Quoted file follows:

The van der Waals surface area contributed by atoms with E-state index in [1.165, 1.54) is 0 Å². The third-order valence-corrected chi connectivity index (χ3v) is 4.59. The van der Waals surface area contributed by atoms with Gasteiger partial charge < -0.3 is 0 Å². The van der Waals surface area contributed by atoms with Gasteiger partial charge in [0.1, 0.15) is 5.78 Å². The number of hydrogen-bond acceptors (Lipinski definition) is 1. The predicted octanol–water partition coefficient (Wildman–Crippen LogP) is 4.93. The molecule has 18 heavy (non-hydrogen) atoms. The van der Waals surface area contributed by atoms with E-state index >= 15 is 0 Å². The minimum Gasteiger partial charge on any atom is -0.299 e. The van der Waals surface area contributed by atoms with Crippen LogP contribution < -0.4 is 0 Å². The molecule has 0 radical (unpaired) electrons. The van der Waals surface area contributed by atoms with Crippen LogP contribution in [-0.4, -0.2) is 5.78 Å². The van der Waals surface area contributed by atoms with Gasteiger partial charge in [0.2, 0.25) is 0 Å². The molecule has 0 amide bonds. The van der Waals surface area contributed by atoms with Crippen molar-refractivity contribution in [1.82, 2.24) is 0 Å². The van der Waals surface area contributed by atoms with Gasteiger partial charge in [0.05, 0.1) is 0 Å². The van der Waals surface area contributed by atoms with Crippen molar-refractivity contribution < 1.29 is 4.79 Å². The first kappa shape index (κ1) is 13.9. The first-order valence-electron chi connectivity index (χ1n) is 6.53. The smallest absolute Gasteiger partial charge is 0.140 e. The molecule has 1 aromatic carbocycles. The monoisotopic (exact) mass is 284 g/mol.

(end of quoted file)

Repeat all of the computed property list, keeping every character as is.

The van der Waals surface area contributed by atoms with E-state index in [1.165, 1.54) is 0 Å². The third-order valence-corrected chi connectivity index (χ3v) is 4.59. The van der Waals surface area contributed by atoms with Gasteiger partial charge < -0.3 is 0 Å². The van der Waals surface area contributed by atoms with Gasteiger partial charge in [0.1, 0.15) is 5.78 Å². The number of hydrogen-bond acceptors (Lipinski definition) is 1. The predicted octanol–water partition coefficient (Wildman–Crippen LogP) is 4.93. The molecule has 18 heavy (non-hydrogen) atoms. The van der Waals surface area contributed by atoms with E-state index >= 15 is 0 Å². The minimum Gasteiger partial charge on any atom is -0.299 e. The van der Waals surface area contributed by atoms with Crippen LogP contribution < -0.4 is 0 Å². The molecule has 0 radical (unpaired) electrons. The van der Waals surface area contributed by atoms with Crippen LogP contribution in [-0.4, -0.2) is 5.78 Å². The van der Waals surface area contributed by atoms with Gasteiger partial charge in [0.2, 0.25) is 0 Å². The molecule has 0 amide bonds. The van der Waals surface area contributed by atoms with Crippen molar-refractivity contribution in [1.82, 2.24) is 0 Å². The van der Waals surface area contributed by atoms with Gasteiger partial charge in [0.05, 0.1) is 0 Å². The van der Waals surface area contributed by atoms with Crippen molar-refractivity contribution < 1.29 is 4.79 Å². The first kappa shape index (κ1) is 13.9. The first-order valence-electron chi connectivity index (χ1n) is 6.53. The smallest absolute Gasteiger partial charge is 0.140 e. The molecule has 1 aromatic carbocycles. The monoisotopic (exact) mass is 284 g/mol.